At least a thousand homeless or formerly homeless people from all throughout NYC have been involved with their various campaigns and projects over the years. PTH members may live in shelters, double up with friends and family, sleep on subways, in parks or public transit. Some have been unemployed or underemployed for the long term, some are juggling multiple low-wage or underground economy jobs, some are union members who have recently lost work, others are disabled or senior citizens. PTH holds monthly general membership meetings, every second Wednesday, during which campaign leaders report on progress and recruit fellow members for upcoming events or projects, or coordinate with PTH staff members on research tasks and other needs.

Dickerson first became a PTH member in 2005, when she was living in a shelter and looking for ways to be politically active. Around the same time, PTH members were organizing a campaign around vacant housing units in East Harlem, also known as El Barrio. After research, members noticed a pattern: Areas with the most vacant property were the same that sent the most homeless families into the shelter system.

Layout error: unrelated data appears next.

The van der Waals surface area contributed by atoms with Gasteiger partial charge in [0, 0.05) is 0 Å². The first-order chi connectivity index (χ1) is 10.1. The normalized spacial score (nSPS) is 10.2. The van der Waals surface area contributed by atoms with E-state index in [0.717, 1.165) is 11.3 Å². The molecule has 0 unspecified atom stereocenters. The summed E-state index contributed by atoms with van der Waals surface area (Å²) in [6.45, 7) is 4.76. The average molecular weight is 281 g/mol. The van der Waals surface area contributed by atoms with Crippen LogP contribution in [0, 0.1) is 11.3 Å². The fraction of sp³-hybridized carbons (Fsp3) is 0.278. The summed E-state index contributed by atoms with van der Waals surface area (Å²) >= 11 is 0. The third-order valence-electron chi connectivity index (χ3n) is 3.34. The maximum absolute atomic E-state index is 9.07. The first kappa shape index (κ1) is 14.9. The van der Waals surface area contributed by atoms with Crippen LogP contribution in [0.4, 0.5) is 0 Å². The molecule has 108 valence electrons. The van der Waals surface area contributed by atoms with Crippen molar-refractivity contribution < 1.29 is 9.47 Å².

“We made a plan to go out there and we counted vacant buildings, writing down addresses and taking pictures,” Dickerson recalls.

The work caught the attention of Scott Stringer, who was Manhattan borough president at the time. PTH worked with Stringer on their first vacancy report, “Homeless People Count”, which found that the total volume of empty housing units in Manhattan exceeded the number of homeless people in shelter and on the street citywide — 24,000 potential apartments in 2006. As a result of that work, then State Senator José Serrano proposed a bill, which passed, removing a tax loophole that allowed Upper Manhattan developers to hold vacant properties at a lower property tax rate than in the rest of the city.

Given the continued lack of good data on vacant properties in NYC, PTH organized another count in 2011, this time citywide. The resulting report, “Banking on Vacancy”, found 3,351 vacant buildings and 2,489 vacant lots in just a sampling of neighborhoods throughout the city, which could potentially house almost 200,000 people. Only 11 percent of the properties they counted were identified as vacant in data they received from NYC. More problematic: Only 10 percent of vacant property was publicly owned.